18 Montrose voice/ Nov. 11,1983
Night Music's Waltzing Fairytale for Adults
By Joe L. Watts
Theatre Under the Stars has opened its
'83-84 season at the Music Hall with a 10th
anniversary production of A Little Night
Music, and has brought in Juliet Prowse,
Larry Kert and Hermione Gingold to head
the cast of this Stephen Sondheim musical
billed as a waltzing fairytale for adults.
Winner of six 1973 Tony Awards, Night
Music is a musical adaptation of Ingmar
Bergman's Swedish film classic, Smtlesof
a Summer Night. The story is elegantly set
in Sweden at the turn of the century when
Madame Armfeldt (Gingold) brings
together for a midsummer weekend in the
country a handful of discontented lovers—
her daughter, actress Desiree Armfeldt
(Prowse); Desiree's former lover, lawyer
Fredrik Egerman (Kert); Fredrik's young
wife Anne, still virginal after 11 months of
mariage; Fredrik's son Henrik, a divinity
student in love with Anne; Desiree's current lover. Court Carl-Magnus; and his
unhappy wife, the Countess Charlotte-
plus assorted servants and other guests.
Amid silver birches and with the "smiles
of a summer night," the lovers juggle their
ill-matched relationships until finally
they fall into proper order.
Night Music is a very stylized, innovative musical, and Sondheim's lyrics and
music are quite sophisticated. A mood-
setting vocal quintet perform before and
during many scenes, helping to explain
and develop the storyline along with the
actors. Night Music's style is considered
light operatic, rather than traditional
The quintet, in this production, all
seemed to have well-trained lovely voices,
but were too hard to understand at times.
Hermione Gingold (an international
treasure of the English speaking theatre)
seemed a bit low key in her performance as
Madame Armfeldt, but then she is
required to perform the entire production
from a wheel chair. However, reported to
be an amazing 85 years young, she still
had a twinkle in her eyes and seamed a
Larry Kert (the original Tony in West
Side Story) was secure and fine in his performance as Desiree's former lover—he
and Juliet had* some nice moments of
Juliet Prowse (possessing a pair of sror-
geous legs) was very capable as Desiiee,
and her rendition of Sondheim's classic
"Send in the Clowns" had the right emotion, if not the right voice.
Early in the play, Madame Armfeldt
tells her granddaughter Fredrika "that
the night smiles three times." TUTS is fortunate in this production to present three
wonderful surprise "smiles."
A bright and professional smile comes
from Henrik (Stephen Lehew) who
laments that all of his advances to his wife
are turned away with "Later, Henrik."
Lehew deserves respect for his technically
fine performance and brings laughter
with his character's romantic frustration.
The second smile is a wry grin for Countess Charlotte (Barbar Lang) whose narcissistic, philandering husband has
driven her to resent men, sex and anyone
who is happy. Lang sings beautifully of
her woes in the touching "Every Day a
Little Death" and is the best actress in the
Later in Act II comes the "musically
best" smile from Petra (Laurie Daniels)
the maid who has dreams of grandeur but
a grasp of reality that she blends powerfully in the "The Miller's Son."
A Little Night Music will play through
□ Stages' Vetting Out'
By Joe L. Watts
As it's second offering in the Women's
Playwright Series honoring the Susan
Smith Blackburn Prize, Stages is present-
production of a young woman's release
ICHAEL MARON PHOTO
from prison and her struggle to cope with
"the outside" hits a very powerful cord
and is a totally accomplished display of
strong, tight direction and honorable first
class acting—theatre at its finest!
Stages had the honor of Norman's presence at their opening night performance.
Norman is the winner of the 1982 Blackburn Prize and the 1983 Pulitzer Prize for
her current Broadway success, night,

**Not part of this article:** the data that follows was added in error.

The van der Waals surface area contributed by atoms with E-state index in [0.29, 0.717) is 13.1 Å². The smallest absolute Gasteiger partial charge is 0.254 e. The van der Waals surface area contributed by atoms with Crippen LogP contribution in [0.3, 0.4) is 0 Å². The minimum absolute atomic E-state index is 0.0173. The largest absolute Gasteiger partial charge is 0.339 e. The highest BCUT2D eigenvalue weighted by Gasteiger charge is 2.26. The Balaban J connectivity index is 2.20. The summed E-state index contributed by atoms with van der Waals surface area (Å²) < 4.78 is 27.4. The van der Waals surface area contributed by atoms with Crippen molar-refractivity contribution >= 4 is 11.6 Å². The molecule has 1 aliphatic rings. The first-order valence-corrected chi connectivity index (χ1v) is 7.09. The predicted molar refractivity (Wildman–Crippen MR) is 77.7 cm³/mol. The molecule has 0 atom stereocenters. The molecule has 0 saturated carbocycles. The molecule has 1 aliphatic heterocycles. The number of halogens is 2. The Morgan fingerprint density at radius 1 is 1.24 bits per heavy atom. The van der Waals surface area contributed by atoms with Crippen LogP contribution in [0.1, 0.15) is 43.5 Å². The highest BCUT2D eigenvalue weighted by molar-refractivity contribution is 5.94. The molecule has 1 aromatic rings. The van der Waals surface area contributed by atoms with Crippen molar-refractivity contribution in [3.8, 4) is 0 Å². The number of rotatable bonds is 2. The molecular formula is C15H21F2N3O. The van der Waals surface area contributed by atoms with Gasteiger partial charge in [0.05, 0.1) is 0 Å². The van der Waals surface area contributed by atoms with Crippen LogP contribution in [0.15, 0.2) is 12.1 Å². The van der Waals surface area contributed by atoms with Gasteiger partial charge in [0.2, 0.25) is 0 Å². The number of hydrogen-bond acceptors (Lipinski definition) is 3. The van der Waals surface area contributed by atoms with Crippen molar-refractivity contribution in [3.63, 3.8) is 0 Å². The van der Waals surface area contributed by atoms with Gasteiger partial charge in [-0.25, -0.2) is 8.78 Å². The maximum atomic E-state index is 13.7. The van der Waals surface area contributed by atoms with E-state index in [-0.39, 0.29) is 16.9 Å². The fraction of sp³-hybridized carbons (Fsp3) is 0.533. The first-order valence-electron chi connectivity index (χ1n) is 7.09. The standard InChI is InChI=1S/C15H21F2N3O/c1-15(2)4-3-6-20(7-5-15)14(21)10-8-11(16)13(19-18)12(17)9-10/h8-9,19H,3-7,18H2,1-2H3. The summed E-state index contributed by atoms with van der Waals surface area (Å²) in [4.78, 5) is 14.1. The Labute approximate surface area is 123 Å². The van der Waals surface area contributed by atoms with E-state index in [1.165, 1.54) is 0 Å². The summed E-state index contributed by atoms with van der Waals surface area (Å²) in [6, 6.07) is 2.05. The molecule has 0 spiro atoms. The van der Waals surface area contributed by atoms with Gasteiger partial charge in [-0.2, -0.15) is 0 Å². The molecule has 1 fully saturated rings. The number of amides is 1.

Mother. Surely she must have been moved
and proud to have seen her extremely well-
written Getting Out given this almost
flawless rendering by Stages.
At the opening of the play, Arlene (in her
late 20s) has just been released from prison after serving an eight-year term for
murdering a taxi driver, along with a few
incidentals such as robbery and prostitution. She went in a hellion and came out a
meek mouse afraid of her own shadow.
And in this case, that shadow is her
former self (pre-prison) played by a
younger actress. Scenes from her past
when she was a wild animal ready to tear
the world apart occur intermittently along
with the present happenings of her life (a
clever and quite theatrical device used by
Enter a bag full of selfish members from
her past who are not ready or capable of
giving her the support she needs to deal
with her new freedom: the prison guard,
who has retired and has driven her to Kentucky hoping to gain sexual favors; her
former pimp/boyfriend who wants to "set
her up for business again;" and her
mother, a hard and bitter woman who
offers nothing but negative talk of how
difficult her life is going to be, finding a
job, making any good new friends, etc.
Then along comes Ruby, Arlene's
upstairs neighbor in the run-down building she has just moved into. Ruby (an ex-
con, herself) is a cook at a hash house, or
as she calls herself, "the queen of grease."
She offers Arlene the simple honest truth:
you won't make as much cooking and
cleaning as you will on your back, but
whatever you make, you get to keep all of
Arlene isn't sure she can accept this philosophy and is completely destitute, considering the options with which she is
faced. Dare she hope that her life could
someday be a good one?
Norman's text is taut and tough, but
contains touches of humor in looking at
life in the raw. Her delineation of thechar-
acters is excellent.
Director Ted Swindley deserves much
praise for a sharp, compelling production
and for bringing together an impeccable
ensemble of actors. And Stages' cast is an
electric power plant. The energy, intensity
and electricity was wonderful to watch.
Robin Bradley as Arlene underplays her
role with an inner beauty that is very
^Tra^fiJauga as Arfie (the younger
Arlene) generates an explosive perfor
mance that is often hypnotic—a young
actress sure to make a name for herself.
Charlie Trotter is right on the mark as
Bennie the retired prison guard smitten
Jean Proctor presents a well-crafted
characterization as Arlene's bitter and
Dorothy Edwards as Ruby (Arlene's ray
of sunshine) is wonderfully warm with
good comic timing and delivery.
Daniel J. Christiaens as Carl the pimp is
the perfect slimy snake, trying to lead
Arlene back into a life of crime.